Tuesday, 30 September 2014

Wenn ein Löwe sprechen könnte, wir könnten ihn nicht verstehen

The 30th of September seems, throughout the Christian Era, to have been a favourite day for things to happen. I’m too busy just now to write about all four of the ‘30th of September Events’ I’ve picked out: here’s just one, the first on my list:

On the 30th of September 430 (that’s A.D.)(Duh, if you think about it) St Jerome died. Jerome translated the bible into the Latin version that came to be known as the Vulgate. He is the patron saint of translators. There is a wonderful painting of him by, I think, one of the Bellinis: it shows him sitting outside his cave in the desert, raising a didactic finger as he reads to an attentive lion who sits before him with one paw raised as he gazes devotedly at his teacher. Actually, I’ll just do an internet search for it; it must surely be out there. I’ll put it here if I find it. (The expression ‘One picture is worth a thousand words’ springs to mind. Luckily — no, not luckily, but thanks to people like Jerome — we can have both.)

Monday, 29 September 2014


In that post about lightning I said that if you rub electrons off a cloud it will acquire a huge negative electric charge. But electrons are negatively charged particles. So if you rub them off something, it acquires of course a positive charge, not a negative one. Sorry about that. Lightning results either way.


A reader of this blog — Jane, in fact: the only person who frequently comments on the contents and asks questions — has asked me how lightning ‘works’ as it were; what it is, what causes it, whether it’s a sufficient threat to homeland security for president Obama to order limited military intervention, etc.

On the assumption that there are other readers who don’t quite understand thunderstorms, and on the further less plausible assumption that they would like me to tell them, that they wouldn’t prefer to remain in their usual complacent state of bovine ignorance, here goes:

You probably know that lightning is electricity. A huge electric spark. Now normal household electricity has a voltage — a pressure — of about 220 volts, (half that in parts of America; homeland security again I expect) and it can, if you’re not careful, kill you. It takes a pressure of 30,000 volts to jump a one centimetre gap. So you can imagine — well no; you probably can’t — just how huge an electric spark a flash of lightning from cloud to ground (or vice-versa — some people insist it travels that way, but really it makes no difference) — must be. Any electric spark makes a noise, and a lightning flash makes the huge noise called thunder.

But how does it happen? Well, you may have noticed, when pulling off a jumper in a darkened room, some tiny little sparks and a crackling noise, especially if the jumper is made of an artificial fibre. The jumper is getting electrically charged by the friction of being pulled off. An electric charge is a surplus, or a shortage, of electrons: when you rub something, you quite literally rub electrons off its molecules. But things don’t like being electrically charged; they want to have the right number of electrons (which are negatively charged) to balance the positive charge of the molecules’ nuclei. Rub enough electrons off, and the tension created will be enough that something has to give: electrons will jump off the nearest large object (preferably one large enough not to ‘notice’, as it were, that it too now has too few electrons) to balance things out.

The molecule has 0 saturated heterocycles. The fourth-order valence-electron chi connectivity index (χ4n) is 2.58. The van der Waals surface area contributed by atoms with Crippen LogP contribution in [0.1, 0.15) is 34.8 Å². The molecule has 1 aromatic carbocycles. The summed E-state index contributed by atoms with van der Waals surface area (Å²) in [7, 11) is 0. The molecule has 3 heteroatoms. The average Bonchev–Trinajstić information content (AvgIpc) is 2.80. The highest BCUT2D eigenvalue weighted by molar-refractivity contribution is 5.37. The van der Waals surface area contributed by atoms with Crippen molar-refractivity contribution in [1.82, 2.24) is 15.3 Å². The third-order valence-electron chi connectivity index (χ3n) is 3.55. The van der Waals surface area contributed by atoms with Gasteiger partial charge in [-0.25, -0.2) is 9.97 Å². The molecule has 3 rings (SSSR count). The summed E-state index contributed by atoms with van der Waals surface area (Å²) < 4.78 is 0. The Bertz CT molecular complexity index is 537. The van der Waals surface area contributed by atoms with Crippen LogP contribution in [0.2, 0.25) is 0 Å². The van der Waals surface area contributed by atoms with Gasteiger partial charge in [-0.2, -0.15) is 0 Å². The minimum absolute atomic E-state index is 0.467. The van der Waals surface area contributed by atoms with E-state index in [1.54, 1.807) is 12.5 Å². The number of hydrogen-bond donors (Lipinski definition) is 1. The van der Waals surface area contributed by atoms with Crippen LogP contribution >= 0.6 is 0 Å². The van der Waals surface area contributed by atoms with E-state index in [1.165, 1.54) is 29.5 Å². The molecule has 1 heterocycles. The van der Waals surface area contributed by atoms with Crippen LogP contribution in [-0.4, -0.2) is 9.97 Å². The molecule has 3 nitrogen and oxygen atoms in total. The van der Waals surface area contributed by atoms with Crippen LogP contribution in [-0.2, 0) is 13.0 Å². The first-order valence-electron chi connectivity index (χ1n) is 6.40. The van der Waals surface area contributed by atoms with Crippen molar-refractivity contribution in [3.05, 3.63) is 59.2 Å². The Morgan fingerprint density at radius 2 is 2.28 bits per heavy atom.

If you have a cat you can demonstrate this amusingly (for you, perhaps not so very funnily for the cat) by stroking it vigorously with one hand while holding a knuckle of the other hand close to, but not touching, its nose. With any luck, a tiny spark will jump between knuckle and nose. (It doesn’t really hurt the cat, just surprises it.) (I admit I haven’t tried this myself, but that’s because I don’t like cats and avoid touching the creatures.)

So: as a cloud moves through the upper atmosphere, electrons get rubbed off it. Lots and lots of electrons: enough, eventually, to give it such a huge negative charge that lightning flashes between cloud and ground to balance things out. It usually takes a rather jagged or forked route because electricity will always travel by the easiest route, and different parts of the atmosphere are more or less easy for it to travel through, according to their dampness or the presence of dust particles.

Sheet lightning as opposed to forked? Sheet lightning is just the normal forked sort happening far enough away that rather than seeing it directly, one sees it reflected from intervening clouds, often just above the horizon.

Got that? Here’s a pretty picture of lightning:

Sunday, 28 September 2014

Accident My Foot

Or indeed any other appendage. I crashed my motorbike when I was a student. (Well, I crashed it many times, but that time I did so quite spectacularly, in Tottenham Court Road, and had to go to Casualty at the Middlesex: the impact had smashed the thin bones behind my right eye-ball.) The hospital sent me home later that night, and the next day I went to the Student Health Centre at University College, where the doctor checked that all was well. He happened to be, as well as a G.P., a well-known psychoanalyst, and he said ‘The important thing is to find out why you had the accident.’

‘What do you mean? There’s no why in the sense of motive; it was an accident.’

‘Nonsense. No such thing as an accident.’

Well I was studying philosophy at the time, so used to believing six impossible things if not before breakfast then at least before coffee, which I had in the excellent basement café at Dillon’s bookshop. (I wonder if it’s still there?) Over coffee I thought about what the shrink had said, and realized he was, at least this time, right: I won’t go into details, but the ‘accident’ had certain important advantages for me. Ever since, I have had the Freudian habit of looking for hidden, unconscious motives behind accidents, my own and others’.